David Bowie touched millions of lives during his five-decade career — but he was also credited Monday with helping shape the landscape of Cold War geopolitics.
Among the legions of fans paying their respects following Bowie's death Sunday, Germany's Foreign Office thanked him for "helping to bring down" the Berlin Wall.
This was a reference to Bowie's 1987 open-air concert outside the Reichstag in what was then West Berlin.
The stage was adjacent to the Berlin Wall, and Bowie said he and his band could hear thousands of East Germans on the other side who had come to listen and sing along.
"I'll never forget that," he later told Performing Songwriter magazine. "It was one of the most emotional performances I've ever done. I was in tears."
He described the gig as being "like a double concert where the wall was the division, and we would hear them cheering and singing along from the other side. God, even now I get choked up. It was breaking my heart," Bowie added.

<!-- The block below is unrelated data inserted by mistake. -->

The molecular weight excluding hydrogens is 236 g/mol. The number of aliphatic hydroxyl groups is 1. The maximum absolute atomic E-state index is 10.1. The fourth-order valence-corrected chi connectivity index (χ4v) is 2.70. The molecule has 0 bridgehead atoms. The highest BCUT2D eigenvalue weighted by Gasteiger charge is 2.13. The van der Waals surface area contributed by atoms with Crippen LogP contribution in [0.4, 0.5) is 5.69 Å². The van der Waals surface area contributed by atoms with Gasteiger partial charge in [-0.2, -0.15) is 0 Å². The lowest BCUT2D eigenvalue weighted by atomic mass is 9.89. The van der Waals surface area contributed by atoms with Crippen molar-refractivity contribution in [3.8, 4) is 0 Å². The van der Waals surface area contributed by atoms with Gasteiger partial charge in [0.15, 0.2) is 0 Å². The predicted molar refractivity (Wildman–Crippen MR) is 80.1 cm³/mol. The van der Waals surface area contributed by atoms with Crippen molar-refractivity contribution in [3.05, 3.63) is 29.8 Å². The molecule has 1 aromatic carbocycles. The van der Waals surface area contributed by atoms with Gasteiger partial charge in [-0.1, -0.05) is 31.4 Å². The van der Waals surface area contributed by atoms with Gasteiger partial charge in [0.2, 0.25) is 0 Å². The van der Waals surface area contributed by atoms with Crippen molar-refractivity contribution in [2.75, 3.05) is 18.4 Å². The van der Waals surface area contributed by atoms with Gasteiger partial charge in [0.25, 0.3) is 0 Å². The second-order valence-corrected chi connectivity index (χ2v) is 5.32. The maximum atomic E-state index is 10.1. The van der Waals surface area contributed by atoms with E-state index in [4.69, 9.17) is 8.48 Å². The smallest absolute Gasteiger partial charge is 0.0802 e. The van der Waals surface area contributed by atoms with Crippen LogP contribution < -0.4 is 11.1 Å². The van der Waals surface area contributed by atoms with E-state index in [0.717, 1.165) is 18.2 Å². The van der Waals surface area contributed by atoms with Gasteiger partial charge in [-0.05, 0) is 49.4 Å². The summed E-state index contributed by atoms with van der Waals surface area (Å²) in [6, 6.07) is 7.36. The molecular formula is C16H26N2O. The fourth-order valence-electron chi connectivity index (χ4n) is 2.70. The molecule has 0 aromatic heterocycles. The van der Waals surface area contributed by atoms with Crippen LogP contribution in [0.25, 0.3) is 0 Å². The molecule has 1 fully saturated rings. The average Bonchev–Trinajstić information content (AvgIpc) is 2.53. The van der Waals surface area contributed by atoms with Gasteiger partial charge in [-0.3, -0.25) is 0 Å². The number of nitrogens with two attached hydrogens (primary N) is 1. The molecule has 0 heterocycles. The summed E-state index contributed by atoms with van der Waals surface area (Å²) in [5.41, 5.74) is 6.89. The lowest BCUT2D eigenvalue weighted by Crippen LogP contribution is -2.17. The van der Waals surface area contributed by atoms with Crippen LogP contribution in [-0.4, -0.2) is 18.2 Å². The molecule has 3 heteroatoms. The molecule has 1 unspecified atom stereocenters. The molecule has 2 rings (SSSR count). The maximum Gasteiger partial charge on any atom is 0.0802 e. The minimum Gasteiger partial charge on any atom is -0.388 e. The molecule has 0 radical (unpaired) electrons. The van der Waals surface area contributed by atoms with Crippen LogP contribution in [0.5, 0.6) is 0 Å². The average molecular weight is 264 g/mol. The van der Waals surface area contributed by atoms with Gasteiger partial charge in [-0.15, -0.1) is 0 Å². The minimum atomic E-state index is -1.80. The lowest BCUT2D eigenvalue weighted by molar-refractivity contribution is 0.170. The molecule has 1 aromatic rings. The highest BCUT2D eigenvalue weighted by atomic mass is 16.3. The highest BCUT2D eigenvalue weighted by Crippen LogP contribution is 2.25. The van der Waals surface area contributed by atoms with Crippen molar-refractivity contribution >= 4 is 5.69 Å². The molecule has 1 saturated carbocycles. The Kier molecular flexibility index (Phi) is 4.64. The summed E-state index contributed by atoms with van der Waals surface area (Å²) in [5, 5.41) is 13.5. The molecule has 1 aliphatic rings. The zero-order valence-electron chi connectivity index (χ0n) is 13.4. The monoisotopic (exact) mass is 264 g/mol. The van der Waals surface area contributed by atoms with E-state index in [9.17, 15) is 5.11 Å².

Bowie, who lived in Berlin during the 1970s, said the song "Heroes," which he and Brian Eno wrote in 1977 about the city, was particularly emotional.
"I'd never done anything like that in my life, and I guess I never will again," he told the magazine. "When we did 'Heroes' it really felt anthemic, almost like a prayer."
Bowie is one of several people, including Bruce Springsteen and David Hasselhoff, credited with helping the Berlin Wall finally crumble in November 1989.
However, detractors have pointed out that the Wall did not fall for more than two years after Bowie performed. Several other acts, including the Eurythmics and Phil Collins, also played at the three-day event of which Bowie's concert was a part.